This is a symptom that is present in about 80-85% of all dogs affected by Cushing’s disease. Many dogs with Cushing’s disease will drink anywhere from two to ten times the amount of water that they drink normally. As this will also result in increased urination, this may cause some dogs to lose control of their bladder functions indoors. Since this is also a condition that is common in aging dogs, many people do not see cause for alarm until their dog’s water consumption becomes severely evident.

Hair Loss
This is another visible symptom of Cushing’s disease that usually provokes a dog’s owner to seek veterinary advice. However, hair loss is also a symptom of aging in older dogs, so it may go unnoticed as a symptom of Cushing’s disease for quite some time. Usually the hair loss is evenly distributed over both sides of the dog, and does not characteristically result in “clumps” of bare skin.

Excessive Panting
This has been identified as a symptom exhibited by dogs with Cushing’s disease, but again, it is not a definitive symptom for a positive diagnosis. Also, due to the nature of most dogs to pant, heavy panting may go unnoticed by dog owners.

Thinning Of The Skin
Many older dogs also experience thinning, or “papering” of the skin as they age, so this symptom of Cushing’s disease may also be hard to detect. Usually, thinning of the skin is accompanied by excessive hair loss, which is a much more visible symptom.

Increase In Appetite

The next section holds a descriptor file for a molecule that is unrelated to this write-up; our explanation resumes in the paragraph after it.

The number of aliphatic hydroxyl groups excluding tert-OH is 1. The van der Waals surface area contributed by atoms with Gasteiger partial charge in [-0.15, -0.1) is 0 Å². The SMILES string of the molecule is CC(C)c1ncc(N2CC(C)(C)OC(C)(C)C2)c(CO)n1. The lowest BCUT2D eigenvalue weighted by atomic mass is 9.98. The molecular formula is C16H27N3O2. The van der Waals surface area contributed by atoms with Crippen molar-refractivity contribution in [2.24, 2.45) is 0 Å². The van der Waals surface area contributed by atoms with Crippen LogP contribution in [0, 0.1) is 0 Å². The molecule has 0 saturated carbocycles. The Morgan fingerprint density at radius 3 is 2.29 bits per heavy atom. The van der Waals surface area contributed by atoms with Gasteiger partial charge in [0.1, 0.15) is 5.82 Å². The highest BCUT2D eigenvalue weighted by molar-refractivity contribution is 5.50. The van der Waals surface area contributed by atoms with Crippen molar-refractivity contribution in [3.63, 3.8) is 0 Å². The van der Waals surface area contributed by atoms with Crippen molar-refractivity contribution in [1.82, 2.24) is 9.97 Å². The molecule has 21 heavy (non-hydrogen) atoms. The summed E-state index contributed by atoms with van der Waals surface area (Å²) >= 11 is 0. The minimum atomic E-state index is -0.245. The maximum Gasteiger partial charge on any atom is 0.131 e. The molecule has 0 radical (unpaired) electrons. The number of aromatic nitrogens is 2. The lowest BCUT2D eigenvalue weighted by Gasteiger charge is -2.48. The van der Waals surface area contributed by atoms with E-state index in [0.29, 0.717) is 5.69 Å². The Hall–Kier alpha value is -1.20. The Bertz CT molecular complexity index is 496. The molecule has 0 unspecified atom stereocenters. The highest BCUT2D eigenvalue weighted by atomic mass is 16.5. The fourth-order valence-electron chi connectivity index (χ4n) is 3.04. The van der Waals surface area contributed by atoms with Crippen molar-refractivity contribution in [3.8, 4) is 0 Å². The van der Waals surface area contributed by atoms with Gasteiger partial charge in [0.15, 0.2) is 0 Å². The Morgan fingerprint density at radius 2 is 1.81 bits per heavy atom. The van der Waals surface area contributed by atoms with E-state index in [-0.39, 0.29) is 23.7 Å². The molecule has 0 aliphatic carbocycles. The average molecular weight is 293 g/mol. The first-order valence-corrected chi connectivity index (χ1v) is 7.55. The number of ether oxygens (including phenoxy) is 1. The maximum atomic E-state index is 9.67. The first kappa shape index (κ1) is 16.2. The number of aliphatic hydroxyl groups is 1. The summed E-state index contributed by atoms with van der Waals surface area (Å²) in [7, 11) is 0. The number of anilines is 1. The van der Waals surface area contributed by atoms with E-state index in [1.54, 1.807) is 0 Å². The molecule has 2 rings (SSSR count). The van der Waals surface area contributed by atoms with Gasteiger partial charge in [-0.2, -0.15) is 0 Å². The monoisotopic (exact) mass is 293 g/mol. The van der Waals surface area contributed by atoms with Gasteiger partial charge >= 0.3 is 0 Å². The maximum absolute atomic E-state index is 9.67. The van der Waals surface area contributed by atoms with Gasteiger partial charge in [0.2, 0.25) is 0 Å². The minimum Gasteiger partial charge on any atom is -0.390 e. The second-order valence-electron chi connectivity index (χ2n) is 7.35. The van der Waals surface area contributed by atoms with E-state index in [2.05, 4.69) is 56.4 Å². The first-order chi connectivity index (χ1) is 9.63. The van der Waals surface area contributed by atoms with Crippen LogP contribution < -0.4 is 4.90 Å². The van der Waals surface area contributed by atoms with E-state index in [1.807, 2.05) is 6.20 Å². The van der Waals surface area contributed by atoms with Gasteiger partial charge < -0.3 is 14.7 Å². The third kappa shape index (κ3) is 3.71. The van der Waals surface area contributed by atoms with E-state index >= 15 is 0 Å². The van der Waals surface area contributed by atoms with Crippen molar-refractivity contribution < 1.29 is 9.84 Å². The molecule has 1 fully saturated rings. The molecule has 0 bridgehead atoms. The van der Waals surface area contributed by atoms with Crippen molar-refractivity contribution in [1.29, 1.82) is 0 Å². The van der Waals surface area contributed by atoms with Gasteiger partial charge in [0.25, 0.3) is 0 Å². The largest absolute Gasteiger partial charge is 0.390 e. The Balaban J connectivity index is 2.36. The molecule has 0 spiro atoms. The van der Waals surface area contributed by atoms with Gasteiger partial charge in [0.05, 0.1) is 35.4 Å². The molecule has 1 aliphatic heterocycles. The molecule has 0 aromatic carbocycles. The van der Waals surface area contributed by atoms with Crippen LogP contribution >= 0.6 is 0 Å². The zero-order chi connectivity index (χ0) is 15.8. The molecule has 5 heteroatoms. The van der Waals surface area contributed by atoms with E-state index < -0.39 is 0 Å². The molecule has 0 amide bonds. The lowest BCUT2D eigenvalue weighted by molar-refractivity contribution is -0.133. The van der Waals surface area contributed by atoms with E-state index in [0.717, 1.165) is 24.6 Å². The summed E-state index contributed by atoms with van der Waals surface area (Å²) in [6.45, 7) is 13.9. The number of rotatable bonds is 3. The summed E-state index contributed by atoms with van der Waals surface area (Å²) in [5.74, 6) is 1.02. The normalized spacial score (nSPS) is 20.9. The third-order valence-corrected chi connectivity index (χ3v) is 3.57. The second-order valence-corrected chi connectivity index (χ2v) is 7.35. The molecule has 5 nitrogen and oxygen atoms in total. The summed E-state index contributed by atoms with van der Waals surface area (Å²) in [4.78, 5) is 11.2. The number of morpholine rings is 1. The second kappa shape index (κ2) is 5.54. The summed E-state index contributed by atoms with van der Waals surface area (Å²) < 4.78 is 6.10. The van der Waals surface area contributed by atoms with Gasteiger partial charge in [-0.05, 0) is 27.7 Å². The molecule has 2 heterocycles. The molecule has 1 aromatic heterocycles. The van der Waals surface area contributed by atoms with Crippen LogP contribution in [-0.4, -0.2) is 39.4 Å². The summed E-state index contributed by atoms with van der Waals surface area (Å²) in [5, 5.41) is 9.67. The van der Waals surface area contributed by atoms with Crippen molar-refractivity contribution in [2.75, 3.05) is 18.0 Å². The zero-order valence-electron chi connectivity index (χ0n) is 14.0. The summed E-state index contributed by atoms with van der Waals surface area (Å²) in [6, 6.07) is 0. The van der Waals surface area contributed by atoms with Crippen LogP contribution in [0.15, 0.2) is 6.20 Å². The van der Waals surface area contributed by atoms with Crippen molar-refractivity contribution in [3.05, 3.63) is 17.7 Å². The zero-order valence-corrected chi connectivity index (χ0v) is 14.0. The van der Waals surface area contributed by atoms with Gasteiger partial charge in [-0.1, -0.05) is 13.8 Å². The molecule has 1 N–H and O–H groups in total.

Many dogs with Cushing’s disease seem to have an insatiable appetite, and may exhibit previously unapparent bad behavior in order to consume more food (such as eating garbage, stealing food, etc). This excessive eating also may contribute to significant weight gain.

Abdominal Enlargement
While abdominal distention is a visible symptom of Cushing’s disease, it actually occurs because the muscle strength of your dog is weakening. Abdominal enlargement is also present because, in a dog with Cushing’s disease, fat may be redistributed from other storage areas to the abdomen. Also, in dogs with Cushing’s disease, the liver tends to become enlarged due to the excess cortisol secreted by the adrenal glands. This “potbelly” is usually very prominent in a dog with advanced Cushing’s, and is a serious enough symptom so that a dog exhibiting this symptom should be taken to a veterinary hospital immediately.

Weakening Of The Heart And Muscles
The weakening of a dog’s muscles because of Cushing’s disease may be present in behaviors such as lethargy, depression, and lack of interest in normal activities. Also, a dog with Cushing’s disease may wobble while walking, or seem hardly able to carry their own weight.

Calcinosis Cutis
Calcinosis cutis is a symptom of Cushing’s disease that manifests in the form of mineralized skin nodules, also called “calcified skin lumps”. This symptom is not exhibited by all dogs, though it is said to be a textbook sign of Cushing’s diseas